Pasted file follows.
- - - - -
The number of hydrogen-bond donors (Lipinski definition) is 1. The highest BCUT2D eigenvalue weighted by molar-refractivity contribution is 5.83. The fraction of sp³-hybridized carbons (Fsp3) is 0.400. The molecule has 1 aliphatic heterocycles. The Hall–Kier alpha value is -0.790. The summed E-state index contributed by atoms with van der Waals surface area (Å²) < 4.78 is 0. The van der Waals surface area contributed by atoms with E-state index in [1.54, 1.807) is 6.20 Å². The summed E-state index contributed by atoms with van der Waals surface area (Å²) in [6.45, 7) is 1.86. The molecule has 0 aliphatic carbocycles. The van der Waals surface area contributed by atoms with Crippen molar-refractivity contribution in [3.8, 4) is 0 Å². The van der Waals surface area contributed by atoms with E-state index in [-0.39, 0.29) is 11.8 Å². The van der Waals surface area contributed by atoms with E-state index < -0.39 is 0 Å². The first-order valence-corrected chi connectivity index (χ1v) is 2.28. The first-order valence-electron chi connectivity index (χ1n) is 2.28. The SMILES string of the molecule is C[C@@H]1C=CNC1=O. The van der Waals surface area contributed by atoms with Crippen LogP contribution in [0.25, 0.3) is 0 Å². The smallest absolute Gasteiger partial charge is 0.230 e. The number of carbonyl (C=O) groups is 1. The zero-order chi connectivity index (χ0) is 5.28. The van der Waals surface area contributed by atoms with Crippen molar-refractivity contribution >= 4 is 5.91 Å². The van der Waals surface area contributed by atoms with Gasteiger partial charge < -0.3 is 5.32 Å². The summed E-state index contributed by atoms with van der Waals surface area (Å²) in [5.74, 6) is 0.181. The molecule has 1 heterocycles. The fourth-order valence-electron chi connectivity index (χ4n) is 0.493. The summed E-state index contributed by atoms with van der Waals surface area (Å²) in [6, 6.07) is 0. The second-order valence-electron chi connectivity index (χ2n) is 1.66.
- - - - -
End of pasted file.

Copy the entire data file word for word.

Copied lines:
The number of hydrogen-bond donors (Lipinski definition) is 1. The highest BCUT2D eigenvalue weighted by molar-refractivity contribution is 5.83. The fraction of sp³-hybridized carbons (Fsp3) is 0.400. The molecule has 1 aliphatic heterocycles. The Hall–Kier alpha value is -0.790. The summed E-state index contributed by atoms with van der Waals surface area (Å²) < 4.78 is 0. The van der Waals surface area contributed by atoms with E-state index in [1.54, 1.807) is 6.20 Å². The summed E-state index contributed by atoms with van der Waals surface area (Å²) in [6.45, 7) is 1.86. The molecule has 0 aliphatic carbocycles. The van der Waals surface area contributed by atoms with Crippen molar-refractivity contribution in [3.8, 4) is 0 Å². The van der Waals surface area contributed by atoms with E-state index in [-0.39, 0.29) is 11.8 Å². The van der Waals surface area contributed by atoms with E-state index < -0.39 is 0 Å². The first-order valence-corrected chi connectivity index (χ1v) is 2.28. The first-order valence-electron chi connectivity index (χ1n) is 2.28. The SMILES string of the molecule is C[C@@H]1C=CNC1=O. The van der Waals surface area contributed by atoms with Crippen LogP contribution in [0.25, 0.3) is 0 Å². The smallest absolute Gasteiger partial charge is 0.230 e. The number of carbonyl (C=O) groups is 1. The zero-order chi connectivity index (χ0) is 5.28. The van der Waals surface area contributed by atoms with Crippen molar-refractivity contribution >= 4 is 5.91 Å². The van der Waals surface area contributed by atoms with Gasteiger partial charge < -0.3 is 5.32 Å². The summed E-state index contributed by atoms with van der Waals surface area (Å²) in [5.74, 6) is 0.181. The molecule has 1 heterocycles. The fourth-order valence-electron chi connectivity index (χ4n) is 0.493. The summed E-state index contributed by atoms with van der Waals surface area (Å²) in [6, 6.07) is 0. The second-order valence-electron chi connectivity index (χ2n) is 1.66.